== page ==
For young kids, aggressive behavior is a physical way of communicating when they cannot express their feelings into words. If they are frustrated, upset, hungry or tired, their emotional state has a huge impact on their behavior.
This is why in many situations kids act aggressively towards their parents.
Aggressive behavior is normal for young kids as they learn how to deal with their emotions. The best way for parents to help is to offer them the support they need to manage their emotions and find better ways to express them.
credit photo: Africa Studio / shutterstock.com
What to do when your child hits you
Responding to aggression in an aggressive way (like yelling or punishing) only makes things worse! The child doesn’t get the help they need and this leads to more frustration and anger.
This is why dealing with aggression in a peaceful way can make a huge difference for both the child and the parent.
If you ever wondered what to do when your child hits you, here are 3 easy steps to use anytime you deal with this behavior.
1. Stop the behavior
The first step is to gentle stop the aggression by stopping your child from hitting you. The child needs to know that being aggressive is not the right way to express their feelings.
A simple phrase like “I see that you are angry but I won’t let you hit me” is a great way to show that you care while still setting a limit.
2. Accept the feelings
It’s very important to let kids know that all feelings are acceptable! They have the right to feel upset or angry and talk about their emotions.
They also need to learn how to behave when they are overwhelmed by these emotions and it’s the parent’s job to teach them this.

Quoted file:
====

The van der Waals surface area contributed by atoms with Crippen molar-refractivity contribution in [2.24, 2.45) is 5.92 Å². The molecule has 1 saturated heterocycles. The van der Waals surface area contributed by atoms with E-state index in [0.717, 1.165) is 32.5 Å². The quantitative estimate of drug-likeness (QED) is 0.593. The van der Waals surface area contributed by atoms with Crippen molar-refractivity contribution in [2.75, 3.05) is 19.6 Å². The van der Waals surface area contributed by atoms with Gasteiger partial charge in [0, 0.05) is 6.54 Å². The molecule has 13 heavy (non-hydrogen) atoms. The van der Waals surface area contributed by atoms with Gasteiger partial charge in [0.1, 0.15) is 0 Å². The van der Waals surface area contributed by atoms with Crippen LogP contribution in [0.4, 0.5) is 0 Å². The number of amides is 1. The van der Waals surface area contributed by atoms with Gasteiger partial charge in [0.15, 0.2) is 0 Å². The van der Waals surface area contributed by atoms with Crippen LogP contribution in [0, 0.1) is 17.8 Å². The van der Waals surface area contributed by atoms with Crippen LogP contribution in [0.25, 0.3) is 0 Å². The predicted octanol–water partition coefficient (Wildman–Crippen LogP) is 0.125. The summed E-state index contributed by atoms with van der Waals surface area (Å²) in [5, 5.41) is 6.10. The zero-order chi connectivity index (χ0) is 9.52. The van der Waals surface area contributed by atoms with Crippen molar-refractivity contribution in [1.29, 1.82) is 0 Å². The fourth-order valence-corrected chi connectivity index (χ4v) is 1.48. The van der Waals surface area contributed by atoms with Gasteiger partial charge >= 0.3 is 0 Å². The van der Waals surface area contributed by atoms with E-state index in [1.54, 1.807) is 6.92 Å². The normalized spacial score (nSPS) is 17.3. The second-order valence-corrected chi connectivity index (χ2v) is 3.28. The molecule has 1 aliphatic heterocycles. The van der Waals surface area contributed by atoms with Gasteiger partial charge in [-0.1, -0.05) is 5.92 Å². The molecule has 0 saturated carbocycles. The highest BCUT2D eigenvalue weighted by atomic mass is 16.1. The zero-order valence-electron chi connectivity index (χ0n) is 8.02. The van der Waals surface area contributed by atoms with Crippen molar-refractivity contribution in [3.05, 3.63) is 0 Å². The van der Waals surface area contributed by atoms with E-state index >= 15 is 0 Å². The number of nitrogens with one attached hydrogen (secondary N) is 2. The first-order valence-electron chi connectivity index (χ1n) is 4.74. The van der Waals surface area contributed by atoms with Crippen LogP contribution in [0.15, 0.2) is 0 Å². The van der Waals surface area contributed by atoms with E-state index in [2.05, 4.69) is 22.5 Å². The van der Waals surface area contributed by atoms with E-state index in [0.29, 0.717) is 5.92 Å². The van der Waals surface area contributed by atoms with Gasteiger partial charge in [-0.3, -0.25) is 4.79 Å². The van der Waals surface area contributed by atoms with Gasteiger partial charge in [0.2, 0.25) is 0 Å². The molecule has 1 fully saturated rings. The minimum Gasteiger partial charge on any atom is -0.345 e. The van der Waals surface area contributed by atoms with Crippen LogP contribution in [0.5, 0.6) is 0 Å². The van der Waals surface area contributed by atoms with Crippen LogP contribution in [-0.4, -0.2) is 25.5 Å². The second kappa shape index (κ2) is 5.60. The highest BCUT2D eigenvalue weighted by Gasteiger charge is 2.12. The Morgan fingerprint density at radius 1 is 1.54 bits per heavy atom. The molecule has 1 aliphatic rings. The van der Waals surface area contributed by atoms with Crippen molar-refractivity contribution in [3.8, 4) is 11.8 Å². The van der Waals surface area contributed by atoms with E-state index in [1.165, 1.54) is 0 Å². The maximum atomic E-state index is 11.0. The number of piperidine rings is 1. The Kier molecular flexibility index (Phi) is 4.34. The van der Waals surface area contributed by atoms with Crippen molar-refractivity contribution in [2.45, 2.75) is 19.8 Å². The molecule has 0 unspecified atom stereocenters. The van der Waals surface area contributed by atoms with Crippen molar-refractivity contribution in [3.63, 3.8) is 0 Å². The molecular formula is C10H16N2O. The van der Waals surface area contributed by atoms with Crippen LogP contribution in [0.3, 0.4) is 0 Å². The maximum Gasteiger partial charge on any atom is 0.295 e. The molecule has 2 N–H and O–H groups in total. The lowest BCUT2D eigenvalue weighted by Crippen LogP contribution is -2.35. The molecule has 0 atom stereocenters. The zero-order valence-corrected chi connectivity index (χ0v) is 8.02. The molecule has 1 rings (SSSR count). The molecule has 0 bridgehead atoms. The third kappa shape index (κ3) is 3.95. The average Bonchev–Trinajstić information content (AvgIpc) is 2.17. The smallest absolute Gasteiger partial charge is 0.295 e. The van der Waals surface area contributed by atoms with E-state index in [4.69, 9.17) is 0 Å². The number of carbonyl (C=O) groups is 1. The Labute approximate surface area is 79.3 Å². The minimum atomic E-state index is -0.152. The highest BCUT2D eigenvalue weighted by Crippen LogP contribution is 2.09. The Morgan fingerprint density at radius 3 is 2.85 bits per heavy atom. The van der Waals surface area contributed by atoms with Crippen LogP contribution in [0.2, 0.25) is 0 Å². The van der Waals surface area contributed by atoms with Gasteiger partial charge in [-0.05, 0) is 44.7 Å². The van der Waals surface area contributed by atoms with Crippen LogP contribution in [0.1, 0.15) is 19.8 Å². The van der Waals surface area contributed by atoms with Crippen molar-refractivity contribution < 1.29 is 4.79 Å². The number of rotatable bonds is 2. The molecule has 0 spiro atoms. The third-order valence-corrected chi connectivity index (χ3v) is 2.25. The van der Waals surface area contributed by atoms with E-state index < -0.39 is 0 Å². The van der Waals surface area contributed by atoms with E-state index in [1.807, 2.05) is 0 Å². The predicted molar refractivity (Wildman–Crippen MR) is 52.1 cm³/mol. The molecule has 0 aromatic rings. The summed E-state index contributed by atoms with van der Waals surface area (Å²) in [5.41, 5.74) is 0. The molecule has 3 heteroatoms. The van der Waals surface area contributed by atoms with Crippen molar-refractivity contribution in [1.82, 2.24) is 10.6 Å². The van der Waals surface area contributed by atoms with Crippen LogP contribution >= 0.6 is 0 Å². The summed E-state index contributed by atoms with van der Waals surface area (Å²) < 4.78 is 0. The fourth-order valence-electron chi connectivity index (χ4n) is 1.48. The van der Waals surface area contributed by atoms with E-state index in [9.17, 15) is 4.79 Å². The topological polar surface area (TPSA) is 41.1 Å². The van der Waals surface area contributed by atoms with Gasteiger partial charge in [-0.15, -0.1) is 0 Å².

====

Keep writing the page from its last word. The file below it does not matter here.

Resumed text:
- “I know that you were very angry and this is why you hit me. I’m here if you want to talk about it.”
- “I see how upset you are. Let’s talk about this!”
- “Let’s take a moment to calm down and see how you feel.” (I use this phrase when my son is very angry and I use time-in to help him calm down and open up to me about his feelings.)
3. Teaching kids better ways to deal with intense feelings
Kids can’t process any information while they are in an intense emotional state. This is why lecturing kids while they have a tantrum or they are very angry doesn’t work.
First, you need to wait for your child to calm down and let them know that you understand their feelings. Then you can discuss better ways to deal with intense emotions and teach your child how to react differently next time.
You can also create a calm down kit to help your child overcome difficult moments easier.
You can find more helpful tips about dealing with children’s intense feelings here: How to help young kids deal with strong emotions in a gentle way.
credit photo: Africa Studio / shutterstock.com
We used this simple method ever since my son was a toddler and it was very helpful! It allowed me to be a gentle parent while still setting limits and teaching him to handle his emotions better.
I hope that it will help you too and bring more peace and connection to your home!
More on what to do when your child hits you
- When your toddler hits you: a new perspective (a very helpful article by Hand in Hand Parenting)
- When Your Child Hits You (great advice from AHA Parenting)
More from Playful Notes
- 4 positive parenting books for raising happy and confident kids
- What to do instead of punishments? 5 gentle ways to discipline young kids
>> Want to remember this? Share these ideas to your favorite Pinterest board!
photo credit preview photo: Alena Ozerova / shutterstock.com